Do millions of loads of washing in a year* and spend less than $10!
If we are friends on Facebork, you have probably noticed that I do a lot of washing. I talk about it sometimes. I talk about the weather and whether the washing is drying. I talk about the pile of washing on the laundry floor from two weeks of rain. I talk about flooding the laundry. And sometimes, like at this time of year, I talk about how it is too warm to have a fire, but too lame outside to dry the washing. Really, I talk too much about the washing.
But one thing I do not talk about is my laundry liquid. The other day I was looking aimlessly at washing detergents at Commonsense and their stated minimal impact on the environment and the number of washes you would get from the amount of detergent. All for a ridiculous price! Ridiculous, as in, unaffordable for my household and most likely many others. Which is why, I suppose, the benefits to the environment were stressed, as well as the number of washes for the price. I’m not really one for spending extraordinary amounts of money on things that should be cheap and straightforward. And my general experience of products ‘green’ is that they will try to trick you into thinking this is the only way to be green. In actual fact, whatever you want to do, there is bound to be a homemade recipe on the internet. And it probably involves vinegar and/or baking soda.
My laundry liquid does not involve either of those things, actually, but baking soda and vinegar do make up my stain removing bag of tricks (soak in water and baking soda, vinegar in the rinse cycle). Laundry liquid is almost as simple – soap flakes and washing soda. What I do is bring a litre of water to the boil, fill a bucket with eight litres of hot water from the tap, dissolve half a cup of Lux soap flakes (or you can grate a nice bar of soap) in the boiling water, add half a cup of washing soda and stir to dissolve. Then you take the pot off the heat, pour in the rest of the water, stir it around and then pour it back into the bucket. I do that little bit of back and forth with the water so that I don’t have to scrape out the pot with a rubber scraper or anything. You then leave the bucket overnight and it will have set into a white jelly. Then you use half a cup of this jelly sludge in a load of washing.
I often use a few drops of tea tree oil, always with the tea towels and sometimes with smelly things. I did once try adding essential oils to the bucket, but found it didn’t make any difference to the smell. You should just add drops to each load you do. Because that is something I haven’t mentioned yet – if you like your clothes to smell like washing detergent, you probably won’t like this method. In that case, you are welcome to pay for the smell of your favourite brand. I personally like the fresh, non-perfumed crispness of the washing, especially when it comes off the washing line. It doesn’t smell yucky, and it doesn’t fell yucky. That can only be a good thing if you’re a little baby with delicate skin or a grown up with allergies to any and all synthetic fragrances. And some adults’ skin is sensitive to soap powder, so there you have my family in a nutshell. And not a soap nut in sight.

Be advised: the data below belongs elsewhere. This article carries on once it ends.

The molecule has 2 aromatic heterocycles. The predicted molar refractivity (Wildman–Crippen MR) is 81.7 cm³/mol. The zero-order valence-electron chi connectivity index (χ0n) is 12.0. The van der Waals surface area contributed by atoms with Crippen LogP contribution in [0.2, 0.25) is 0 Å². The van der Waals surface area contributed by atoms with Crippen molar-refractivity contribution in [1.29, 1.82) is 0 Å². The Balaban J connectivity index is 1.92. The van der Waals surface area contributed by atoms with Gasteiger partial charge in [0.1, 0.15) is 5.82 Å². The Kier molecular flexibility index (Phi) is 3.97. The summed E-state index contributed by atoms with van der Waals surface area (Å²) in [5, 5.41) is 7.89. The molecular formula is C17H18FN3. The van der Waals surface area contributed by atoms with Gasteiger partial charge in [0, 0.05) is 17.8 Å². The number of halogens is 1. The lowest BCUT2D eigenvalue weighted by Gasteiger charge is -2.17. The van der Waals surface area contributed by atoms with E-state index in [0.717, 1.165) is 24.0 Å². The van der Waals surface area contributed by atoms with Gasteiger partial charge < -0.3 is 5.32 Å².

As for the environmental impact, well, that I’m not so certain on. The box of washing soda lists a wide variety of uses, and says they contain ‘no phosphates, enzymes or bleach, making them environmentally safe’. And soap? Soap is normal… right? Here is where I come undone, but with plans to experiment. My earlier mention of flooding the laundry was no exaggeration – we have the option of either running the water from the machine through the sink and into the septic tank, or into the downpipe which comes out under the deck. The landlord looked at the downpipe, declared it dodgy and recommended I run the water into the septic tank (the reason for the downpipe being that a lot of people don’t like to overload their septic tank with water). But after a few mishaps of leaving things to soak in the laundry sink, then turning on the washing machine and later finding a puddle advancing down the hallway led me to believe that the perceived dodginess of the downpipe was probably from repeated flooding of the laundry by misfits such as me.
But hey! It’s a hodge-podge greywater system! So I’m going to make a garden beside the deck, fill it with thirsty plants (maybe artichokes too) and see if they flourish. My basic theory on the laundry liquid I make is that it is so diluted it’s impact must be minimal, but let’s test that one out. Let’s see if we can grow cucumbers that taste like cucumbers. And not like soap. BUT if you have a laundry liquid recipe that actually feeds your garden without damaging the planet, whilst ticking all my clean clothes requirements, you should leave a comment…
*This ‘year’ thing is unscientifically proven. I last bought washing soda crystals sometime in 2010 and still have half a box, while the box of Lux flakes was purchased in January of this year and the previous box purchased in September 2009. Plus we had flatmates last year…